Safety, Tolerability, Pharmacokinetics, and Pharmacodynamics of Escalating Multiple Oral Doses of AG-348 in Subjects With Stable Sickle Cell Disease
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|ClinicalTrials.gov Identifier: NCT04000165|
Recruitment Status : Recruiting
First Posted : June 27, 2019
Last Update Posted : September 10, 2019
Sickle Cell Disease (SCD) is an inherited blood disorder. People with SCD have abnormal hemoglobin in their red blood cells. Researchers are investigating the safety and efficacy of an investigational medicine called AG-348 (mitapivat sulfate) o determine if it will help people with SCD.
To test the tolerability and safety of AG-348 in people with SCD.
People ages 18 and older with SCD.
Participants will have 7 visits over approximately 14 weeks. At the first visit
participants will be screened with a medical history; a physical exam; and blood, urine, and heart tests. At the following 4 visits participants will stay at the clinic for up to 2 nights. Participants will take study drug in increasing doses for 6 weeks, after which the drug will be tapered off. All visits will include physical exam, blood, and urine tests. The last visit will occur 4 weeks after stopping the drug and also includes a heart test. Participants will provide DNA from the blood samples they provide. The DNA will be tested for an inherited gene that can cause differences in response to the study drug. Researchers may also test other genes to see if they can find any genes that interact with SCD.
|Condition or disease||Intervention/treatment||Phase|
|Sickle Cell Disease||Drug: AG-348||Phase 1|
Sickle cell disease (SCD) is a multisystem disorder associated with episodes of acute clinical events and progressive organ damage. Episodic pain, triggered by micro-vasoocclusion induced by sickled red blood cells, is the most common acute complication and the leading cause of hospitalization. Management strategies for SCD have evolved very slowly, and treatment of acute pain is still limited to supportive therapy with opioid medication. Until recently in 2017, the only approved therapy for SCD was hydroxyurea (HU), indicated to reduce frequency of acute painful crises but not universally effective. In addition to HU, transfusions with normal red blood cells are widely used to treat severe sickle crises, but this strategy has limitations (not uniformly accessible, accompanied by risks of alloimmunization, hemolytic transfusion reactions and transfusional iron overload). The only curative treatment is bone marrow transplantation, but this option carries significant risks and is limited by the availability of histocompatible donors.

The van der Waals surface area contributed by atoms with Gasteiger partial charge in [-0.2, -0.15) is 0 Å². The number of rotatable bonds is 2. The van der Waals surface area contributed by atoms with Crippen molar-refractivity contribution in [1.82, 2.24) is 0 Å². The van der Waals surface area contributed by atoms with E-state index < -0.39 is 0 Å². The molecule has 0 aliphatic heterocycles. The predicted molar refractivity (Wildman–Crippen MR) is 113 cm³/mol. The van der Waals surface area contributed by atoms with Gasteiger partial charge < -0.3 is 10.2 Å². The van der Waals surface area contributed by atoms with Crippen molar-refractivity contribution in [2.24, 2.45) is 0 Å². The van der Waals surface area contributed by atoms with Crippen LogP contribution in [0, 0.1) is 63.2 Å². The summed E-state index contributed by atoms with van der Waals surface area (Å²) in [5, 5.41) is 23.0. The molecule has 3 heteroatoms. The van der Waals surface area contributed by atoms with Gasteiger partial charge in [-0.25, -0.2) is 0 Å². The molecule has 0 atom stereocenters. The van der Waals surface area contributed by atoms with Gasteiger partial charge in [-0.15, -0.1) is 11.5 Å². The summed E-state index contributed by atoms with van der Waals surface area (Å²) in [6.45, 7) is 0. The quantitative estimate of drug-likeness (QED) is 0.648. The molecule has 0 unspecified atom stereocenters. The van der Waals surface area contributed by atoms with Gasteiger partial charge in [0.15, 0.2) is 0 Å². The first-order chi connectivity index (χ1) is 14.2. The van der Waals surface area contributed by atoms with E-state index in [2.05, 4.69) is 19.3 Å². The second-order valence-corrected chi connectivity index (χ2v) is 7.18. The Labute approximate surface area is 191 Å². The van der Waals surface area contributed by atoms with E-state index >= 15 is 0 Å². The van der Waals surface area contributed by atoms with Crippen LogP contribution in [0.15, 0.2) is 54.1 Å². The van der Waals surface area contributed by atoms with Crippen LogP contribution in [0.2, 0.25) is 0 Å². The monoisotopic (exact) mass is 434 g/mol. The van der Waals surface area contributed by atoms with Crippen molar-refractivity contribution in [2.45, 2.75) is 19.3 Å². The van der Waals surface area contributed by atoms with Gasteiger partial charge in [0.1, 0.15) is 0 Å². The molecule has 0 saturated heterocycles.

As the root cause of SCD is polymerization of deoxy-HbS, there is a strong rationale for exploring agents that could inhibit/reduce the polymerization process itself. HbS polymerizes only when deoxygenated, its oxygenation is influenced by a few factors, one key factor being the 2,3- diphosphoglycerate (2,3-DPG) concentration in the red blood cell. Increased intracellular 2,3-DPG decreases oxygen binding and stabilizes the deoxygenated form (T form) of hemoglobin. In addition, increased 2,3-DPG concentration decreases intracellular red cell pH further promoting HbS polymerization. 2,3-DPG is an intermediate substrate in the glycolytic pathway, the only source of ATP production in red blood cells. Pyruvate kinase (PK) is a key enzyme in the final step of glycolysis; PK converts phosphoenolpyruvate to pyruvate, creating 50% of the total red cell ATP that is essential for maintaining integrity of the red cell membrane. Reduced PK activity leads to accumulation of the upstream enzyme substrates, including 2,3- DPG, that favours polymerization of deoxy-HbS. In humans with SCD, and even in sickle carriers who are generally asymptomatic, reduced oxygen affinity will favour deoxygenation of HbS and its polymerisation, and thus sickling. Indeed, the combination of PK deficiency and sickle cell trait causing an acute sickling syndrome has been previously reported in two cases.